Avian influenza continues to be a threat to poultry producers everywhere. But, it's important to remember that other contagious diseases can pose a threat to your farm and the best way to prevent spreading illness is to implement biosecurity practices. Biosecurity doesn't just apply to poultry; it is beneficial for all livestock. Whether you are a backyard hobbyist with just a few hens, or a large-scale farmer handling hundreds of animals a day, biosecurity can help keep your animals safe from disease spread. Continue reading for tips to keep your farm biosecure and protect your flock from avian influenza.
The most probable vectors, or carriers, of highly pathogenic avian influenza, include, but may not be limited to migratory waterfowl, farm to house, or other farms and barns, and pests such as beetles and rodents. Birds that have contracted avian influenza but are not yet showing symptoms may still pass the virus along to your flock. Due to the highly pathogenic nature of this particular virus strain, it is best to err on the side of caution. Even if there have been no outbreaks in your county it is best to assume that migrating fowl are carrying the virus. Assume that delivery men and other farmers have inadvertently come in contact with the virus. Assume that a pest infestation could bring avian flu onto your farm. The old saying "Better safe than sorry" goes a long way when protecting your farm.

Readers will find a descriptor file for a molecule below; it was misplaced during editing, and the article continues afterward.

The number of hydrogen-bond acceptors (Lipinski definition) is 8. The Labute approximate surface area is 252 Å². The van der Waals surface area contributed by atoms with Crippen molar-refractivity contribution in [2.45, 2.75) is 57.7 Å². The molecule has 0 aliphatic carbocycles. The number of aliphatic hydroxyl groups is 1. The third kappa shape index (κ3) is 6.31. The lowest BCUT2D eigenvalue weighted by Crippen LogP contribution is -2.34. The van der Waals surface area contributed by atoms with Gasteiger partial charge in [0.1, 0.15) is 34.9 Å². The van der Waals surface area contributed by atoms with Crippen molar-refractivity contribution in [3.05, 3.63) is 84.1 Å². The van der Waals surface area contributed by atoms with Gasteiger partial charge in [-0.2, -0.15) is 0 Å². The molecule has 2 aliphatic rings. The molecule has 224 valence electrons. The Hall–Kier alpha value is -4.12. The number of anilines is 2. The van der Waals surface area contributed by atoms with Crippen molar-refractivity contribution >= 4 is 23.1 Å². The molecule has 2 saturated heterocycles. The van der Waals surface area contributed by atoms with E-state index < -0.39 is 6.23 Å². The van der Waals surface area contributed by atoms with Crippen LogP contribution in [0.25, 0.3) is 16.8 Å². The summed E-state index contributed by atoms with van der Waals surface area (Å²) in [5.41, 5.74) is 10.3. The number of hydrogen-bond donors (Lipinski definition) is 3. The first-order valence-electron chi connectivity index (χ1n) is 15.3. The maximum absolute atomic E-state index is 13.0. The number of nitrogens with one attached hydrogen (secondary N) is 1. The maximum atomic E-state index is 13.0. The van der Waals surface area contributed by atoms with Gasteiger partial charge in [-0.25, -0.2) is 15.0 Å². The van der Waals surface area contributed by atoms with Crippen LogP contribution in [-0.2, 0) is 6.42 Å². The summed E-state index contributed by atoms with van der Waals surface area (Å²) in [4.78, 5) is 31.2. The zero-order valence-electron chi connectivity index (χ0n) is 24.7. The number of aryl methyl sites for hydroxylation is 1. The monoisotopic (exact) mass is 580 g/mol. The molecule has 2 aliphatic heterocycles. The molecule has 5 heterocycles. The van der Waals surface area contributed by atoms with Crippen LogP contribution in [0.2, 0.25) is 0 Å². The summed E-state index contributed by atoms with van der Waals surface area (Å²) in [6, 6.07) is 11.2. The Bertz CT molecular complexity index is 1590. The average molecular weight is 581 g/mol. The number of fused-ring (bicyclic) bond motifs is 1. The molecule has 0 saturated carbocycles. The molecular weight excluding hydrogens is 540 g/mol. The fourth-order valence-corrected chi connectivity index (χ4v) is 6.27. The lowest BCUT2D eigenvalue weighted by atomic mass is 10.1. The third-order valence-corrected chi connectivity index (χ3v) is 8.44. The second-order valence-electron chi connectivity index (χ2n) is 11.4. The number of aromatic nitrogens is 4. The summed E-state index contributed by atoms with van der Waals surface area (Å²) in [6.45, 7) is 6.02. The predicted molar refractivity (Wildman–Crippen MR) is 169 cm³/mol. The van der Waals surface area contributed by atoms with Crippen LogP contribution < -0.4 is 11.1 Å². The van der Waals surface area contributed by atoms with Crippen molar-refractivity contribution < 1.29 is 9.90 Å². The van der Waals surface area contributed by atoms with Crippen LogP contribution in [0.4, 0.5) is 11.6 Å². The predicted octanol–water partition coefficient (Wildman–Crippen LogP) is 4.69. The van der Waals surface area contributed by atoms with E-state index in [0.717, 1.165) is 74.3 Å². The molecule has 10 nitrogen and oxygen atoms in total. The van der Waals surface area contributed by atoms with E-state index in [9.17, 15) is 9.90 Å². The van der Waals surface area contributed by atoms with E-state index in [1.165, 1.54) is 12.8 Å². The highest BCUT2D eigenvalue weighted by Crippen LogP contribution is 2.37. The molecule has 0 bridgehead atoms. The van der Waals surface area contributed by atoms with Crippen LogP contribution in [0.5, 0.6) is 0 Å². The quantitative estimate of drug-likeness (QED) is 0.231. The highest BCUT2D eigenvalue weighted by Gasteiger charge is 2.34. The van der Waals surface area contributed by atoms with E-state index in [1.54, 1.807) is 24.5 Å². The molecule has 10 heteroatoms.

Now that you know where the virus can come from we'll discuss how to keep it from infecting your flock. Let's start with pest security. As you are probably already aware of, keeping your farm free from pests starts with site cleanliness. Aside from keeping your facilities as clean as possible, a good insecticide and/or rodenticide program will help to keep the pest population down. Rotating baits will improve effectiveness and help fight bait resistance. For example, rotating Optimate CS Insecticide with boric acid during a pest season will provide effective beetle control. Do your research or contact your salesperson to determine which insecticide or rodenticide program would be most effective in your area for your particular pest problem. Taking security measures in your pest control can help prevent pests from bringing H7N8 or other viruses to your animals.
The best way to make sure that your site is secure is to control everything that goes into your barns. Supply footbaths, designated footwear, caps, gloves, and handwashing stations for workers and visitors. Permit only essential workers and vehicles to enter your farm. Keep dogs and cats out of barns, they are not biosecure. Be sure to establish a "safe zone" away from your flock for deliveries and let suppliers know about it before delivery. Make sure to clean and disinfect your own vehicles and equipment, including undercarriage and tires, that are entering and exiting the farm. Do not loan or borrow equipment or vehicles from other farms and avoid visiting other poultry farms if possible. Implementing a water sanitation program may also reduce the risk of introducing pathogenic viruses to your animals. Don't bring birds from slaughter channels, especially live-bird markets, back to the farm as they could be carrying the virus.
For more detailed information on biosecurity measures, cleaning and disinfection practices, contact your local USDA APHIS' Veterinary Services (VS) office. You can reach Indiana's USDA APHIS VS office at 317-347-3100.